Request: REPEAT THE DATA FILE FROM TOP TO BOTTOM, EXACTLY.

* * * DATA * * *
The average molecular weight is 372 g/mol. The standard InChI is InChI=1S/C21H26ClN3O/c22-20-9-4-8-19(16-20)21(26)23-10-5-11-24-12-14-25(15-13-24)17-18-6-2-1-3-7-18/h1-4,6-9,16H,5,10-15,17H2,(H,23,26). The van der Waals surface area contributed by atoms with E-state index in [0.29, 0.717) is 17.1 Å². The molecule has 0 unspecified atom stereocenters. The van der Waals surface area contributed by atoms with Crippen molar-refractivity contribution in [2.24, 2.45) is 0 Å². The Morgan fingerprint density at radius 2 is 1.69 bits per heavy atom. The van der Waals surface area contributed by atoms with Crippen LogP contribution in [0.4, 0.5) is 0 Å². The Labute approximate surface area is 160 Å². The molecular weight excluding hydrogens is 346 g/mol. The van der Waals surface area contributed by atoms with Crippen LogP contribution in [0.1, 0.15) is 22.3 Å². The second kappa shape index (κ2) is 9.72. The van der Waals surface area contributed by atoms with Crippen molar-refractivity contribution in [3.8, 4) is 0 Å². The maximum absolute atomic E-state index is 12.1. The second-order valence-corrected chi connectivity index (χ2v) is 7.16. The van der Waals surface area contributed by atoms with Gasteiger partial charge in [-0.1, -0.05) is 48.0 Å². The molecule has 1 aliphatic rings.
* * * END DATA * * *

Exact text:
The average molecular weight is 372 g/mol. The standard InChI is InChI=1S/C21H26ClN3O/c22-20-9-4-8-19(16-20)21(26)23-10-5-11-24-12-14-25(15-13-24)17-18-6-2-1-3-7-18/h1-4,6-9,16H,5,10-15,17H2,(H,23,26). The van der Waals surface area contributed by atoms with E-state index in [0.29, 0.717) is 17.1 Å². The molecule has 0 unspecified atom stereocenters. The van der Waals surface area contributed by atoms with Crippen molar-refractivity contribution in [2.24, 2.45) is 0 Å². The Morgan fingerprint density at radius 2 is 1.69 bits per heavy atom. The van der Waals surface area contributed by atoms with Crippen LogP contribution in [0.4, 0.5) is 0 Å². The Labute approximate surface area is 160 Å². The molecular weight excluding hydrogens is 346 g/mol. The van der Waals surface area contributed by atoms with Crippen LogP contribution in [0.1, 0.15) is 22.3 Å². The second kappa shape index (κ2) is 9.72. The van der Waals surface area contributed by atoms with Crippen molar-refractivity contribution in [3.8, 4) is 0 Å². The maximum absolute atomic E-state index is 12.1. The second-order valence-corrected chi connectivity index (χ2v) is 7.16. The van der Waals surface area contributed by atoms with Gasteiger partial charge in [-0.1, -0.05) is 48.0 Å². The molecule has 1 aliphatic rings.